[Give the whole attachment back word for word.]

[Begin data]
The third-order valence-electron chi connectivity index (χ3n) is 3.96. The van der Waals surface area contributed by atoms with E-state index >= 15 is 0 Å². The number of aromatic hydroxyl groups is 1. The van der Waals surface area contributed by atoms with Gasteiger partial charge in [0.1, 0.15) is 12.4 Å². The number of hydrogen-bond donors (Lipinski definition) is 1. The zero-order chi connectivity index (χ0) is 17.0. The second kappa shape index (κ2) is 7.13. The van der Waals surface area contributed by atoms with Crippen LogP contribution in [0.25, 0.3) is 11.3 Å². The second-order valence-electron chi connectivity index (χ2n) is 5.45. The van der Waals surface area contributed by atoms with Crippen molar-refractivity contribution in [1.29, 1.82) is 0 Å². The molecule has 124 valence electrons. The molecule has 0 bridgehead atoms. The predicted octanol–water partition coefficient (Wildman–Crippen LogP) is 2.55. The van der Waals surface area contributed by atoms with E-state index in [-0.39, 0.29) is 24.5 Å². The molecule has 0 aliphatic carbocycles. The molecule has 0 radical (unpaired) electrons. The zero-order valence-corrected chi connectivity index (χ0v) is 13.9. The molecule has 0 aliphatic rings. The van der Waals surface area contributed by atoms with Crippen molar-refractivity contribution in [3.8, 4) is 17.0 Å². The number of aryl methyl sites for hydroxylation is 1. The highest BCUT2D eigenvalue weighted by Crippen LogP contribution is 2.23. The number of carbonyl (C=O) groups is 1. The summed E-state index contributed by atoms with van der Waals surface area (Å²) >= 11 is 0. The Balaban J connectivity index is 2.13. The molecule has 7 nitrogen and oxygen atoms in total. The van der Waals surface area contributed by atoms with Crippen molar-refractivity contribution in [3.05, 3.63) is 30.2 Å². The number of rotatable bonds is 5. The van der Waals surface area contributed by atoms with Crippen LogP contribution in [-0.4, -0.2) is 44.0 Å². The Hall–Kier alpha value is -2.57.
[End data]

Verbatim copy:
The third-order valence-electron chi connectivity index (χ3n) is 3.96. The van der Waals surface area contributed by atoms with E-state index >= 15 is 0 Å². The number of aromatic hydroxyl groups is 1. The van der Waals surface area contributed by atoms with Gasteiger partial charge in [0.1, 0.15) is 12.4 Å². The number of hydrogen-bond donors (Lipinski definition) is 1. The zero-order chi connectivity index (χ0) is 17.0. The second kappa shape index (κ2) is 7.13. The van der Waals surface area contributed by atoms with Crippen LogP contribution in [0.25, 0.3) is 11.3 Å². The second-order valence-electron chi connectivity index (χ2n) is 5.45. The van der Waals surface area contributed by atoms with Crippen molar-refractivity contribution in [1.29, 1.82) is 0 Å². The molecule has 124 valence electrons. The molecule has 0 bridgehead atoms. The predicted octanol–water partition coefficient (Wildman–Crippen LogP) is 2.55. The van der Waals surface area contributed by atoms with E-state index in [-0.39, 0.29) is 24.5 Å². The molecule has 0 aliphatic carbocycles. The molecule has 0 radical (unpaired) electrons. The zero-order valence-corrected chi connectivity index (χ0v) is 13.9. The molecule has 0 aliphatic rings. The van der Waals surface area contributed by atoms with Crippen molar-refractivity contribution in [3.8, 4) is 17.0 Å². The number of aryl methyl sites for hydroxylation is 1. The highest BCUT2D eigenvalue weighted by Crippen LogP contribution is 2.23. The number of carbonyl (C=O) groups is 1. The summed E-state index contributed by atoms with van der Waals surface area (Å²) >= 11 is 0. The Balaban J connectivity index is 2.13. The molecule has 7 nitrogen and oxygen atoms in total. The van der Waals surface area contributed by atoms with Crippen molar-refractivity contribution in [3.05, 3.63) is 30.2 Å². The number of rotatable bonds is 5. The van der Waals surface area contributed by atoms with Crippen LogP contribution in [-0.4, -0.2) is 44.0 Å². The Hall–Kier alpha value is -2.57.